A large portion of the work we do in Fort McMurray involves filming documentaries. This is
made extremely difficult if you forget to bring the video camera with you.Such was the case on a
trip that my co-worker Peter and I recently made. There was a scheduling error, someone didn’t
meet someone somewhere, and before we knew it we were on an airplane trying to sort out how
we could get a high-end video camera once we landed. Options limited, we headed to Walmart
after we checked into our hotel.
The moment we arrived, what looked to be a small child — but turned out to be a Greeter —
asked us how our day was and if he could help us find anything. I took too long to respond,
thus losing the moment for meaningful customer service, and in a world of instant, emotionless
communication, the Greeter passed me by and was on to his next adventure.
We navigated our way down the main aisle stepping over discarded cardboard boxes and
stray hangers, and headed towards the electronics department where we spent a few minutes
checking out various models of video cameras, all cheap and colourful, all the size of grenades.
After some deliberation, we settled on a blue Panasonic and looked around for someone to help
us. All we saw were fresh-faced teenagers running up and down the aisles in uniform playing
tag and tossing boxes of USB drives back and forth.
Growing up, many of my friends would go to an after-school daycare down the road. I could
hear them screaming and having a great time as they bounced on trampolines and hung off
jungle gyms. It occurred to me that we were witnessing the same type of thing here, except the
child workers of Walmart were all managers and had a checklist of responsibilities that had to
be accomplished between social activities instead of sitting down to cups of orange juice and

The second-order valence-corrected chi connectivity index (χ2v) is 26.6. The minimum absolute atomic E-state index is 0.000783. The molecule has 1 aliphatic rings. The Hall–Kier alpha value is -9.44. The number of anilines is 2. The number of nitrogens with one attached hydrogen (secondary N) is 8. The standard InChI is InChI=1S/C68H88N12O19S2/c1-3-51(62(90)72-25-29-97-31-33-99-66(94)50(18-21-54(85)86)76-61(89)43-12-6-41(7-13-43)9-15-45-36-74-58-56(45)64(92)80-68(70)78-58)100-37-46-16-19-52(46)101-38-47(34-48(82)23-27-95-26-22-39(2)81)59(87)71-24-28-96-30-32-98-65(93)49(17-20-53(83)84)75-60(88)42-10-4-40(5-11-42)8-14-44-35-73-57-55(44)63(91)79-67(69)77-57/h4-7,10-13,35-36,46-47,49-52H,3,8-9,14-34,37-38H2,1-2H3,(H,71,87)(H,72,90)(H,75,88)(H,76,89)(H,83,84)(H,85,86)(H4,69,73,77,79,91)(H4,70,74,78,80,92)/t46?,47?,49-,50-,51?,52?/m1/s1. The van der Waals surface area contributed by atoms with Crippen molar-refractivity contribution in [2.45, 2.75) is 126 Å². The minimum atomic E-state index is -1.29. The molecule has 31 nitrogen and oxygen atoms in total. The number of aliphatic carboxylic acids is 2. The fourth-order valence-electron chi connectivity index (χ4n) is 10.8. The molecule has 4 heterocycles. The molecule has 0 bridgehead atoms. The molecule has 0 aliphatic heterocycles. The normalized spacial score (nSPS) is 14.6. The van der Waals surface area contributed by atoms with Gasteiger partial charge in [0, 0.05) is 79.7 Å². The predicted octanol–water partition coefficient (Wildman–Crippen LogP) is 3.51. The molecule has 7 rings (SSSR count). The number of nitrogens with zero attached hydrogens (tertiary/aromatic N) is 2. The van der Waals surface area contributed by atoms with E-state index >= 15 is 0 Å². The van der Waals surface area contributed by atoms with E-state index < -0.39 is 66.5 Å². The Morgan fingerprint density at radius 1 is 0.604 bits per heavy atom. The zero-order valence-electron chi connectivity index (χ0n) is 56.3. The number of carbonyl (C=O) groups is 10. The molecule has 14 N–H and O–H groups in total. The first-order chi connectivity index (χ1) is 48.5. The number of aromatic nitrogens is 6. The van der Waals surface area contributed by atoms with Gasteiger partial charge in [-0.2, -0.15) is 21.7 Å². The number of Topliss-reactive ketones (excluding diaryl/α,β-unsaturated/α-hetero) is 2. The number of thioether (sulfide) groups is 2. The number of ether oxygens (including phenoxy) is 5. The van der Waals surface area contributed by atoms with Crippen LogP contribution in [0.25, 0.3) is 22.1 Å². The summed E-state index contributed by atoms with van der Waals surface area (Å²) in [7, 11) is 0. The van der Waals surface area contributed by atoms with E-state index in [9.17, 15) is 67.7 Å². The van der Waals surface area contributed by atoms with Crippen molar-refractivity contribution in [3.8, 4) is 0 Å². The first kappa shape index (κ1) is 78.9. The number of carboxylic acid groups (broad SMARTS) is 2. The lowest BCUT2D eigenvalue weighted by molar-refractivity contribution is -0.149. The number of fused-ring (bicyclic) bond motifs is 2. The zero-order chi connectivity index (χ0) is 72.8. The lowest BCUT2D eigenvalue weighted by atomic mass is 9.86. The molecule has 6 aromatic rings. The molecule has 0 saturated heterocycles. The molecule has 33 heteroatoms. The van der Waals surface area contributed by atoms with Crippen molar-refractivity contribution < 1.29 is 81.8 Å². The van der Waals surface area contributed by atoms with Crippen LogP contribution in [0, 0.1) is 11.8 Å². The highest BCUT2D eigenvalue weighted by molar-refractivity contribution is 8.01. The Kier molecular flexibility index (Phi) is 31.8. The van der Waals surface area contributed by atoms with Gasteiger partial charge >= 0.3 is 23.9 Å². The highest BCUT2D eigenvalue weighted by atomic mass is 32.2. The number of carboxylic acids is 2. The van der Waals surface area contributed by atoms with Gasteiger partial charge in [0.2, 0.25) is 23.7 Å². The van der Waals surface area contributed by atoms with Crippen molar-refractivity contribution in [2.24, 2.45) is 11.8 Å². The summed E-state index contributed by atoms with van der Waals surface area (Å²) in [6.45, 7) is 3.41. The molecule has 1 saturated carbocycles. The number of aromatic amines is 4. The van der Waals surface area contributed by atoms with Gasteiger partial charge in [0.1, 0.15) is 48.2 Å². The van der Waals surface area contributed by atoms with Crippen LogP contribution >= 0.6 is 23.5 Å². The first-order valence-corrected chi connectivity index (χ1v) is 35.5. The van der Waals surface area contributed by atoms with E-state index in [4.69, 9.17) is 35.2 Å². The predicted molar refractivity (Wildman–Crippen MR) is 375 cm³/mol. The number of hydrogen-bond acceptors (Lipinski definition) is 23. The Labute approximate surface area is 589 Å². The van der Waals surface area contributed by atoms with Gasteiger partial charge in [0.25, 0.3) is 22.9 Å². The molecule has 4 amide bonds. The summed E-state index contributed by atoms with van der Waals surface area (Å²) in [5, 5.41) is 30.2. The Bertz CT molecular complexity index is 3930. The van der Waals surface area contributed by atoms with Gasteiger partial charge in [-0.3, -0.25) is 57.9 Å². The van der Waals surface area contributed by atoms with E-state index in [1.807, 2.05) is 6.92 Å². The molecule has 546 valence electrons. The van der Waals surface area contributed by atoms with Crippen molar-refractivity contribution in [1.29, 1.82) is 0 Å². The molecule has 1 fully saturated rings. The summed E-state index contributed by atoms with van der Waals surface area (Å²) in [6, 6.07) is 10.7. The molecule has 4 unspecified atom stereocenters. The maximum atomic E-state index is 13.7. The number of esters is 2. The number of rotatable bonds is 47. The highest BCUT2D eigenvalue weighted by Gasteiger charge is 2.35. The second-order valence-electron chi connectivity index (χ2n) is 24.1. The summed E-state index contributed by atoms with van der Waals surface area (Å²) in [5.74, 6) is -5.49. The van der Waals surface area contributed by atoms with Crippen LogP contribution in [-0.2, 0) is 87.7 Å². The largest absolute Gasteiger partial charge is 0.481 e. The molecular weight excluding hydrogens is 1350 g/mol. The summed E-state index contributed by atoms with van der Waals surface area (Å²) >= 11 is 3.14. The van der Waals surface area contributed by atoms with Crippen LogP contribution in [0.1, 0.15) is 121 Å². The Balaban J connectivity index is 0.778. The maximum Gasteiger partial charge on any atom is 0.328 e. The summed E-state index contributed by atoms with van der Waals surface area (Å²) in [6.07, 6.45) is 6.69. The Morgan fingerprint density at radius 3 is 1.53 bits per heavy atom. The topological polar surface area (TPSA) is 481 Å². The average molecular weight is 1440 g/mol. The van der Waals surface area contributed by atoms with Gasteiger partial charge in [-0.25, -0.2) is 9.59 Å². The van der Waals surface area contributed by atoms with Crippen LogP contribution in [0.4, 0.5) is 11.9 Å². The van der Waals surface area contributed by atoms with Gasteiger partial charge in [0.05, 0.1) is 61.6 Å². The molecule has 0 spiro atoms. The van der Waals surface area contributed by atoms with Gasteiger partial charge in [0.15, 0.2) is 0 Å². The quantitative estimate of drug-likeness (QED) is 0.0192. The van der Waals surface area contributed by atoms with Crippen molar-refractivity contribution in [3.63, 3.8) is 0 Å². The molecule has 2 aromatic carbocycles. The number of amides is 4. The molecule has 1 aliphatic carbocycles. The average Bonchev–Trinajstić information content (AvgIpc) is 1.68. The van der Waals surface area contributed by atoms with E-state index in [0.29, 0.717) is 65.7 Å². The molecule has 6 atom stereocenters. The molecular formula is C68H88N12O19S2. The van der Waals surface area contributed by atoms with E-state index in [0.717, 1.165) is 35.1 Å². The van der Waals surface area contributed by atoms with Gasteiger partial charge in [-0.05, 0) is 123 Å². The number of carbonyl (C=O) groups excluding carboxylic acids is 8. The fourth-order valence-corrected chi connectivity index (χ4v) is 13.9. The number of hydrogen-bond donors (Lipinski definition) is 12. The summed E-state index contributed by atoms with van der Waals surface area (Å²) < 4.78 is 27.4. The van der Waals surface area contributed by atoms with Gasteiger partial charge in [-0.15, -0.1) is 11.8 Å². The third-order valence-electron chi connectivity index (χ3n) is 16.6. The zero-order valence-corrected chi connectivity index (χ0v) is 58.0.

plates of cookies like normal children.
Finally, we were able to drag one of the staff away from what appeared to be X-box Bowling to
assist us in getting the camera, which he managed to retrieve incorrectly three times, despite
taking the floor model with him. At the till, his associate Madison remarked that our camera
was, “Like, really expensive and stuff,” a comment that struck me as quite strange coming from
someone working amongst thousands of dollars worth of electronics. It made me wonder if she
ever saw her paycheque and I briefly considered that her parents might be paying Walmart for
her to be there.
As we left the store, I set off the alarm. A middle-aged teenager, a boy of about sixteen, scuffled
over and analyzed my receipt with a scanner. He seemed perplexed by the whole process,
simply handing the receipt back to me and pulling up his pants as he limped away. We walked
out through the sliding front doors that had become permanently stuck open since we first
arrived. I looked back and could hear the wailing of the alarm cascading into the parking lot. The
middle-aged teenager was standing in the lobby, hands in his pockets, while an obese family
of seven made a sudden dash from the cosmetics or dairy section, past the hoards at the tills,
straight out the door to financial freedom.
People flock to Fort McMurray for the jobs. And there are plenty to go around; thick cash for
moderate skills. But what the city seems to have forgotten in its rush to plummet the earth of its
resources is infrastructure. Too much, too fast has led to a serious lack of capacity to sustain
the basics, such as road maintenance, grocery stores, gas stations, core social skills associated
with all of the above. In the race for oil supremacy, I suppose sacrifices have to be made,
corners cut. Doubling up daycare with on-the-job training, then, is an innovative solution.
Just plan ahead and take the day off if you need to return a defective video camera to the Fort
words by William Farrant, photo by Ilijc Albanese